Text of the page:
Technical Paper

Energy Consumption of Electro-Hydraulic Steering Systems

The reduction of fuel consumption in vehicles remains an important target in vehicle development to meet the carbon dioxide emission reduction target. One of the significant consumers of energy in a vehicle is the hydraulic power-assisted steering system (HPS) powered by the engine belt drive. To reduce the energy consumption an electric motor can be used to drive the pump (electro-hydraulic power steering or EHPS). In this work a simulation model was developed and validated to model the energy consumption of the whole steering system. This includes an advanced friction model for the steering rack, a physically modeled steering valve, the hydraulic pump and the electric motor with the control unit. The model is used to investigate the influence of various parameters on the energy consumption for different road situations. The results identified the important parameters influencing the power consumption and showed the potential to reduce the power consumption of the system.
Technical Paper

Artificial Intelligence for Combustion Engine Control

Existing electronic combustion engine control systems only guarantee a desired air-to-fuel-ratio λ in stationary operation. In order to achieve the desired λ also in in-stationary use of the engine, it is necessary to use new-technology-based control systems. Artificial Intelligence provides methods to cope with difficulties like wide operation range, unknown nonlinearities and time delay. We will propose a strategy for control of a Spark Ignition Engine to determine the mass of air inside the combustion chambers with the highest accuracy. Since Neural Networks are universal approximators for multidimensional nonlinear static functions they can be used effectively for identification and compensation purposes of unknown nonlinearities in closed control loops.
Technical Paper

Transient Air-Fuel Ratio Control Using Artificial Intelligence

In order to reduce emissions of spare ignition engines using a three way catalyst, a stoichiometric air-fuel ratio must be guaranteed in stationary and transient operation of the engine. This aim can be reached by using a specific feed-forward structure for the control of the paths of air and fuel based on identification abilities of Artificial Intelligence. As approximators for multidimensional nonlinear static functions we will use specific Neural Networks (NN) together with sophisticated stability-proven learning structures. The acquired knowledge within the NN determines our control action mainly through using feed-forward structures. Our investigations are based on the so-called mean-value-modelling approach of SI engines; it is our aim to present this strategy.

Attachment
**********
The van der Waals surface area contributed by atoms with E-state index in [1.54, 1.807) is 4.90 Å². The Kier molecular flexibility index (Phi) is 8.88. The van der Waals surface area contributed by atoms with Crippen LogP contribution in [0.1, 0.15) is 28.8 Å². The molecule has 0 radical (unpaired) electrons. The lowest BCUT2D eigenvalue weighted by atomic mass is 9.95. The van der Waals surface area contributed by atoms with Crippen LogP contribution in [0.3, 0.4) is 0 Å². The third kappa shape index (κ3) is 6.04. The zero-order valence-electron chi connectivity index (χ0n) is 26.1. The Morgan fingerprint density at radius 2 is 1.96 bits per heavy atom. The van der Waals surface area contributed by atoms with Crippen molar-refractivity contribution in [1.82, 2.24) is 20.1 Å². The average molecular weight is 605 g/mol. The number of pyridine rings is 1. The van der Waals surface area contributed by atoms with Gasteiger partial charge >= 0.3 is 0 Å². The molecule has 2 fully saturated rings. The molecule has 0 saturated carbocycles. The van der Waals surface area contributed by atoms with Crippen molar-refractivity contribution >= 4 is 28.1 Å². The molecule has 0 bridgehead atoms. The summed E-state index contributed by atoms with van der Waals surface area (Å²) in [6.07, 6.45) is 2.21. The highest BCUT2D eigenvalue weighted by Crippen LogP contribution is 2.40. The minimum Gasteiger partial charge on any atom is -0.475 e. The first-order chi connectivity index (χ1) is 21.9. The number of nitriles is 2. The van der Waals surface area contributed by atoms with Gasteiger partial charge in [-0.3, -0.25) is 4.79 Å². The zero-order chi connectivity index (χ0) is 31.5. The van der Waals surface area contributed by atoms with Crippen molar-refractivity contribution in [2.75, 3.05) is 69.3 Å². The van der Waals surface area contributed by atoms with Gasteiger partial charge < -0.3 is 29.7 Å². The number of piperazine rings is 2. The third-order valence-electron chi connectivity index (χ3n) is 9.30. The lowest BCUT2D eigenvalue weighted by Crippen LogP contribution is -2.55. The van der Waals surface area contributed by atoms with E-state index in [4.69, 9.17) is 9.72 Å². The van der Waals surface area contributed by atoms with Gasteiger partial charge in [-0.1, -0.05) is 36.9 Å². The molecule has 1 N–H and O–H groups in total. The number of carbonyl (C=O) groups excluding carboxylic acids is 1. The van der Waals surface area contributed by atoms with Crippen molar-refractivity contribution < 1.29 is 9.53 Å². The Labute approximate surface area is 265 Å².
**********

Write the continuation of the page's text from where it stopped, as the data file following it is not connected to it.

Technical Paper

Local Gaussian Process Regression in Order to Model Air Charge of Turbocharged Gasoline SI Engines

A local Gaussian process regression approach is presented, which allows to model nonlinearities of internal combustion engines more accurate than global Gaussian process regression. By building smaller models, the prediction of local system behavior improves significantly. In order to predict a value, the algorithm chooses the nearest training points. The number of chosen training points depends on the intensity of estimated nonlinearity. After determining the training points, a model is built, the prediction performed and the model discarded. The approach is demonstrated with a benchmark system and air charge test bed measurements. The measurements are taken from a turbocharged SI gasoline engine with both variable inlet valve lift and variable inlet and exhaust valve opening angle. The results show how local Gaussian process regression outmatches global Gaussian process regression concerning model quality and nonlinearities in particular.
Technical Paper

A Virtual Residual Gas Sensor to Enable Modeling of the Air Charge

Air charge calibration of turbocharged SI gasoline engines with both variable inlet valve lift and variable inlet and exhaust valve opening angle has to be very accurate and needs a high number of measurements. In particular, the modeling of the transition area from unthrottled, inlet valve controlled resp. throttled mode to turbocharged mode, suffers from small number of measurements (e.g. when applying Design of Experiments (DoE)). This is due to the strong impact of residual gas respectively scavenging dominating locally in this area. In this article, a virtual residual gas sensor in order to enable black-box-modeling of the air charge is presented. The sensor is a multilayer perceptron artificial neural network. Amongst others, the physically calculated air mass is used as training data for the artificial neural network.
Technical Paper

Identification of Aging Effects in Common Rail Diesel Injectors Using Geometric Classifiers and Neural Networks

Aging effects such as coking or cavitation in the nozzle of common rail (CR) diesel injectors deteriorate combustion performance. This is of particular relevance when it comes to complying with emission legislation and demonstrates the need for detecting and compensating aging effects during operation. The first objective of this paper is to analyze the influence of worn nozzles on the injection rate. Therefore, measurements of commercial solenoid common rail diesel injectors with different nozzles are carried out using an injection rate analyzer of the Bosch type. Furthermore, a fault model for typical aging effects in the nozzle of the injector is presented together with two methods to detect and identify these effects. Both methods are based on a multi-domain simulation model of the injector. The needle lift, the control piston lift and the pressure in the lower feed line are used for the fault diagnosis.
Technical Paper

Extensive Investigation of a Common Rail Diesel Injector Regarding Injection Characteristics and the Resulting Influences on the Dual Fuel Pilot Injection Combustion Process